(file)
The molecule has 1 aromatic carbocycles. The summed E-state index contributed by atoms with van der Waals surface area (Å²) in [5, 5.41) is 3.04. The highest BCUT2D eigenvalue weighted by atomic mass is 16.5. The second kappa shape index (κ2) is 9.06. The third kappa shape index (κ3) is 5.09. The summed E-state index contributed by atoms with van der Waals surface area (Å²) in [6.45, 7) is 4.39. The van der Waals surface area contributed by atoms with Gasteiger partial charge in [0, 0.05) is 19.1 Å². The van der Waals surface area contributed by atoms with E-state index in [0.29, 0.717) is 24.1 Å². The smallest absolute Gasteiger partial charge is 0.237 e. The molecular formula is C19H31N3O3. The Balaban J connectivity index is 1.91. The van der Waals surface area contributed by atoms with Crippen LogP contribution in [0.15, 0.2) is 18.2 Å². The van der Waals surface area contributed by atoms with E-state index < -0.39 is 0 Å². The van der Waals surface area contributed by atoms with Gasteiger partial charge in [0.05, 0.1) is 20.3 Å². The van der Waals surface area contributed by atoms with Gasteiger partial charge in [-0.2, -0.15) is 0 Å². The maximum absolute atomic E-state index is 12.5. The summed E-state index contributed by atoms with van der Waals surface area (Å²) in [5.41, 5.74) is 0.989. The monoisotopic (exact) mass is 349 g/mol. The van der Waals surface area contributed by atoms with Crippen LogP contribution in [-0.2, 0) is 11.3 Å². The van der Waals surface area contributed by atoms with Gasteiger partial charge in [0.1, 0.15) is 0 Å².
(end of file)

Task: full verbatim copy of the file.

The molecule has 1 aromatic carbocycles. The summed E-state index contributed by atoms with van der Waals surface area (Å²) in [5, 5.41) is 3.04. The highest BCUT2D eigenvalue weighted by atomic mass is 16.5. The second kappa shape index (κ2) is 9.06. The third kappa shape index (κ3) is 5.09. The summed E-state index contributed by atoms with van der Waals surface area (Å²) in [6.45, 7) is 4.39. The van der Waals surface area contributed by atoms with Gasteiger partial charge in [0, 0.05) is 19.1 Å². The van der Waals surface area contributed by atoms with E-state index in [0.29, 0.717) is 24.1 Å². The smallest absolute Gasteiger partial charge is 0.237 e. The molecular formula is C19H31N3O3. The Balaban J connectivity index is 1.91. The van der Waals surface area contributed by atoms with Crippen LogP contribution in [0.15, 0.2) is 18.2 Å². The van der Waals surface area contributed by atoms with E-state index < -0.39 is 0 Å². The van der Waals surface area contributed by atoms with Gasteiger partial charge in [0.05, 0.1) is 20.3 Å². The van der Waals surface area contributed by atoms with Gasteiger partial charge in [-0.2, -0.15) is 0 Å². The maximum absolute atomic E-state index is 12.5. The summed E-state index contributed by atoms with van der Waals surface area (Å²) in [5.41, 5.74) is 0.989. The monoisotopic (exact) mass is 349 g/mol. The van der Waals surface area contributed by atoms with Crippen LogP contribution in [-0.2, 0) is 11.3 Å². The van der Waals surface area contributed by atoms with Gasteiger partial charge in [0.1, 0.15) is 0 Å².